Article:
Sunday, May 20, 2012 5:30am CDT

57 degrees F     Cloudy     Wind 3mph NNE
Sunrise  5:37    Sunset  8:42pm
Cooler temperatures have returned with the movement of thunderstorms through the area.
Today's forecast is only for high temperatures in the upper 60s with thunderstorms still moving through the state and then partly cloudy later today.
Last night you saw what a loon must endure as it faithfully sits on its nest and protects its precious eggs.
Torrential downpours of rain.  Wind.  Lightning.  Thunder.
But above all, hail!
Hail pummeled the loon as it spread its body over the eggs.  But it never moved.  It never flinched.  It would have been so much easier for the loon to leave the nest and be in the water where it could dive to get away from the hail.  But something deep within told it that it must not let the eggs be exposed to the hail and the elements.
And so it stayed on the nest!
Tomorrow night will be the two-week mark since the first egg was laid.  Two down and two to go.  One can only imagine the miracle that is happening right now inside those eggs.  The miracle of new life itself.
But we can't rush it.
We must wait.  And hopefully in a couple more weeks we will see two new little loon chicks.
But for now the loons have day to day things to worry about.
In the early morning light, the mate swims around the nest.  But the loon on the nest appears in no hurry to leave.  There have been so many unusual things happening this year on the nest, one can only wonder what today will bring.  We can only hope for a quiet day.  If not for the loons, just for ourselves.  I am not sure if it is harder for the loons or for those of us who watch.
They seem to take it in stride.  It is those of us watching that have a hard time trying to understand all that we are seeing.
So we just have to take it for what it is.  Understand what we can.  Simply watch the rest.  And marvel at it all.
Let me diverge to something more mundane.  But something which will help you understand loons better.
Several have mentioned about how the loon seems to have difficulty getting up on the nest and moving over onto the eggs.
Some have even wondered if the loon is injured because of the way it moves.
No, this is normal loon movement.
Loons are very powerful swimmers and are so graceful in the water.  Loons are also powerful flyers.
But on land they are almost helpless.
In fact many believe that may be the origins of the name "loon".  There is a word in Swedish that means clumsy.  That word is "lom".  And some researchers think this may be the origin of the name 'loon' for this bird that we hold in such awe.
And when you see a loon move on land, you see how truly the description 'clumsy' fits.  It may come from a Swedish description.  The two pansies that used to be on the nest before they were so unceremoniously uprooted by the loons were meant to be related to that as well.  One was a bright yellow.  And the other was a blue/purple.  The colors of the Swedish flag are yellow and a bright clear blue.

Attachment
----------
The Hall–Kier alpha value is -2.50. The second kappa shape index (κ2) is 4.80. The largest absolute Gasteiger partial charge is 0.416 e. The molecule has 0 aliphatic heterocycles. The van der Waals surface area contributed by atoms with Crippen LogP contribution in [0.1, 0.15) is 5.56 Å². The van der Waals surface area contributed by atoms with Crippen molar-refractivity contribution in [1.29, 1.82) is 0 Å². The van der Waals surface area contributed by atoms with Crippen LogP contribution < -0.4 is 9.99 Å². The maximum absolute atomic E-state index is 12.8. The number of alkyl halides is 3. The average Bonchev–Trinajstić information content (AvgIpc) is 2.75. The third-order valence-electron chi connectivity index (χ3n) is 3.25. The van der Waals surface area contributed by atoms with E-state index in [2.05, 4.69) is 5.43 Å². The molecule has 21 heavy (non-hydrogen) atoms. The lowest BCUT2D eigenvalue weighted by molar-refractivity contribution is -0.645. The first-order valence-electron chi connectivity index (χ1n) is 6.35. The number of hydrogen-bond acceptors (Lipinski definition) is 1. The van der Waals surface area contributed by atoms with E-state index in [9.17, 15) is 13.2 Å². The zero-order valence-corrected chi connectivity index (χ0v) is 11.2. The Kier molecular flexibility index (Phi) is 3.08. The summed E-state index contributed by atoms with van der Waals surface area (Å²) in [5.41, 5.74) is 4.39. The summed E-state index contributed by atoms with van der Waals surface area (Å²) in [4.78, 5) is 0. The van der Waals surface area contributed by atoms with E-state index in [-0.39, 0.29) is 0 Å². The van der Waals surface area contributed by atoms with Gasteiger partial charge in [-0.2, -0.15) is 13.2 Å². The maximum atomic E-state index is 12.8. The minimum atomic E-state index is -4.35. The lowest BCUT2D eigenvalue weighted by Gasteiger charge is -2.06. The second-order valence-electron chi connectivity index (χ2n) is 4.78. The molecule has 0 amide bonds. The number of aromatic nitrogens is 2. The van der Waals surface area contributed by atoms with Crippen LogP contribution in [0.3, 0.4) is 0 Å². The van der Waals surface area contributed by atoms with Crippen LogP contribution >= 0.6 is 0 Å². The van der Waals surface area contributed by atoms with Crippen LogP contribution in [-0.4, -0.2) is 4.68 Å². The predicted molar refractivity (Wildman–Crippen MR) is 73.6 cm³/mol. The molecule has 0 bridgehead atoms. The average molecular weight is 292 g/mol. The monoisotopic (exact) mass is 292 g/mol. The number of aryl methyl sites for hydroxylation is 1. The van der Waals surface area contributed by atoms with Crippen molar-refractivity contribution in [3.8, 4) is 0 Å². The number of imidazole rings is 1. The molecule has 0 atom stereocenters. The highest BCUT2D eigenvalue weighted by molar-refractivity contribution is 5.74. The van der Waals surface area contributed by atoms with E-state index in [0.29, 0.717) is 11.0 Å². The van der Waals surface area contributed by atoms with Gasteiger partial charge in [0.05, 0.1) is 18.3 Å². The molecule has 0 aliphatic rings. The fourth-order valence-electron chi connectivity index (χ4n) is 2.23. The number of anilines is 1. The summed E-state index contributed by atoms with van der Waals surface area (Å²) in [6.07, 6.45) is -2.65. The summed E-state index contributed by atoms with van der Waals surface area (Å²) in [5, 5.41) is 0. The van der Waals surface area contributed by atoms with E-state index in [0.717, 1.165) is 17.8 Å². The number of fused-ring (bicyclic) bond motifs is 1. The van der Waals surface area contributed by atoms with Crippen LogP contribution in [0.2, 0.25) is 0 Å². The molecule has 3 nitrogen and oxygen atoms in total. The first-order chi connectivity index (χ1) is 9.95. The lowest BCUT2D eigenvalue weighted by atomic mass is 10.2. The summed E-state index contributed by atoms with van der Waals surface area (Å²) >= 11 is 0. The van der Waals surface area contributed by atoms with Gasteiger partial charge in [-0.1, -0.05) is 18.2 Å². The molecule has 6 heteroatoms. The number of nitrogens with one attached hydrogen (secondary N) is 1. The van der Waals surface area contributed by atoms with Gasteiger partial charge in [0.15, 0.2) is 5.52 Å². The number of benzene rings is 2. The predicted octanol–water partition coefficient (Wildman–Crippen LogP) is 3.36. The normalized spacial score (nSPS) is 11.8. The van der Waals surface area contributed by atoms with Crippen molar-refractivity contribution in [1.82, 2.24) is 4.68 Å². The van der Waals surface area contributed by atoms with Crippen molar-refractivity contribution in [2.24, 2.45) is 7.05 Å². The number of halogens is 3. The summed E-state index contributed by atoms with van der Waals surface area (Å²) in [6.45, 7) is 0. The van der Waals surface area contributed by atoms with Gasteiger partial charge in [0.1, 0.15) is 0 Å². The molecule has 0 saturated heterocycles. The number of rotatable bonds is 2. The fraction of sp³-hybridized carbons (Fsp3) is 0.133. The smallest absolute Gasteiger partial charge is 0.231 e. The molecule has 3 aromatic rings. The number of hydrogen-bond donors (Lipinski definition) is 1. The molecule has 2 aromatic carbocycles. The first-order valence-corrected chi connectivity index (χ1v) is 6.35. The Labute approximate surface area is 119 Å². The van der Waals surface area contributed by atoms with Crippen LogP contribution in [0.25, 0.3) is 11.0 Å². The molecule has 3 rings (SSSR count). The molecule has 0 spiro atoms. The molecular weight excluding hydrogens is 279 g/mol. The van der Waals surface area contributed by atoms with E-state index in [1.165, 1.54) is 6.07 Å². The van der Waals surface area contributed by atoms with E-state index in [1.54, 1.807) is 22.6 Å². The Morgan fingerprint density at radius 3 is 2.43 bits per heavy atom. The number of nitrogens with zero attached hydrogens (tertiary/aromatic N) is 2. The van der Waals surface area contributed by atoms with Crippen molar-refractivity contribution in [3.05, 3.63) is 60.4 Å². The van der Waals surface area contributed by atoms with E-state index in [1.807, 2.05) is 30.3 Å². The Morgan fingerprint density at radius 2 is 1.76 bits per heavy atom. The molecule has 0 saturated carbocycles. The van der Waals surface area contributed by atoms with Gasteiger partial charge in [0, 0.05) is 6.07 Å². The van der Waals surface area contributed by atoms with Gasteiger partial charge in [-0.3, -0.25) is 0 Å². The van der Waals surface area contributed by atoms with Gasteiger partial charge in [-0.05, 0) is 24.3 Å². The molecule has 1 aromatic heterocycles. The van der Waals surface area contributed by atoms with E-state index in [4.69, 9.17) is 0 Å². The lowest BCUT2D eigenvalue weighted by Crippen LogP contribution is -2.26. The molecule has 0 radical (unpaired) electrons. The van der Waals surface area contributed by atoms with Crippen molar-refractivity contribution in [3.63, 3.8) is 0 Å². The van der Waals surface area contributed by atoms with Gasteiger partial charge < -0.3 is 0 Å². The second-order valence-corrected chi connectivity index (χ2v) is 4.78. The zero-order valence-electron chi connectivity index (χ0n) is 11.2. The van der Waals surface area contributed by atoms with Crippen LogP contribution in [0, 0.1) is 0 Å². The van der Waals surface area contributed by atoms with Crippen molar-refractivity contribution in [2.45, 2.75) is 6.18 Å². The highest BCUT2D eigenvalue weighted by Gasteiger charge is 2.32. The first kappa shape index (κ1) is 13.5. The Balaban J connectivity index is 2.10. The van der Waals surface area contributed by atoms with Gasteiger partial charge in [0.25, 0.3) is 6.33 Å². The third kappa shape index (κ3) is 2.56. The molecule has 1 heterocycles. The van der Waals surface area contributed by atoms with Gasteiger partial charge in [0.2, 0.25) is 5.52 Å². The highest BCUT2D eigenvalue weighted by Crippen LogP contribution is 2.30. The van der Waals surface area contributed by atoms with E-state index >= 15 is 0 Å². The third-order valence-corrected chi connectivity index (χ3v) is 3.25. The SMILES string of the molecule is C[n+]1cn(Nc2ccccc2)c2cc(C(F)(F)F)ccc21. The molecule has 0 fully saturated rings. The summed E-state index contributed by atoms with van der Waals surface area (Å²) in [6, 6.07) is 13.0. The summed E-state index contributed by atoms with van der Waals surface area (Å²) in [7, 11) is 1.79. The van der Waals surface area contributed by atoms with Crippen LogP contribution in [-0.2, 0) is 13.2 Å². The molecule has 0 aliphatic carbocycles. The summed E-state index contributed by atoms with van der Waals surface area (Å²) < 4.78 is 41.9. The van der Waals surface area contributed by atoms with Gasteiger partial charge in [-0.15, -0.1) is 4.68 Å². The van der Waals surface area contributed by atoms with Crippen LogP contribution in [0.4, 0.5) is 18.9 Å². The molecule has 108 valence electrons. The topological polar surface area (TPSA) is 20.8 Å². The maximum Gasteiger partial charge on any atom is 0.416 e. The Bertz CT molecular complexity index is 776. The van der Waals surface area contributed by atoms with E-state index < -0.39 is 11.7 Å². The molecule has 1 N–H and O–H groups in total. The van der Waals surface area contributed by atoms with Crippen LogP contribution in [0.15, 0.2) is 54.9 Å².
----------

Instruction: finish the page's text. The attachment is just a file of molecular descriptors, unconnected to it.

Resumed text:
But these loons apparently are not Swedish.  Or at least they did not want the pansies where they had been planted.
But back to the clumsiness of loons on land.
I want you to do something with me that will help you understand why loons are so clumsy on land.  Stretch out your arm in front of you.  Go ahead.  No one is looking!
Now stretch out your fingers and move them around.
Pretend that your hand and fingers are the foot of a chicken.  And that your arm is the chicken's leg.  Your forearm is the lower part of the chickens leg.  Your upper arm and biceps are the drumstick of the chicken.  Your elbow is the chickens knee.
Go ahead.  Move your 'leg' and your 'foot' as if you were a chicken walking.  It is easy to do, isn't it?  You can move your arms and you can see how a chicken is able to easily walk around.
But now hold your upper arm and biceps closely against your body.  Don't let it move.  Pretend you have a towel tied around your upper arm that binds it to your body.
Now try to 'walk' like you did before.
It is a totally different feeling, isn't it?  It isn't nearly as easy to move, is it?  It isn't nearly as easy to 'walk'.
For you see, a loon cannot move its whole leg like a chicken can.  The loon's 'drumstick' is totally encased within the skin of its body.  And its leg exits the body at the knee joint.  The movable part of a loon's leg exits the body at the very back of a loon.
And that is why a loon has such difficulty moving on land.
It is why a loon rarely leaves the water except to build a nest and lay eggs.  And it is why the nest is always within just a few feet of the water's edge.
If a loon lands on dry land, he is helpless.  He cannot walk.  He cannot take off.  He will die unless he is helped or rescued.  Maybe in one of the upcoming blogs I will share a couple stories about loons being rescued.
But for today, watch to see how a loon moves as it is on the nest.  Look to see how a loon's legs are placed so far back on its body.  You can especially see it on a clear day when one of the loons swims next to the nest.  You can see where the legs are at the very back of the loon's body.
But the same thing that makes loons so clumsy on land, also makes them very powerful swimmers.  Swimmers that can outmaneuver even the fastest fish.
This is just one more of the many amazing things about loons that makes them so special.
And now you know why they are so clumsy on land.  And you know where they may have gotten the name 'loon'.
Comments or Questions?   LoonCam(at)yahoo(at)com
Copyright  2012     Larry Backlund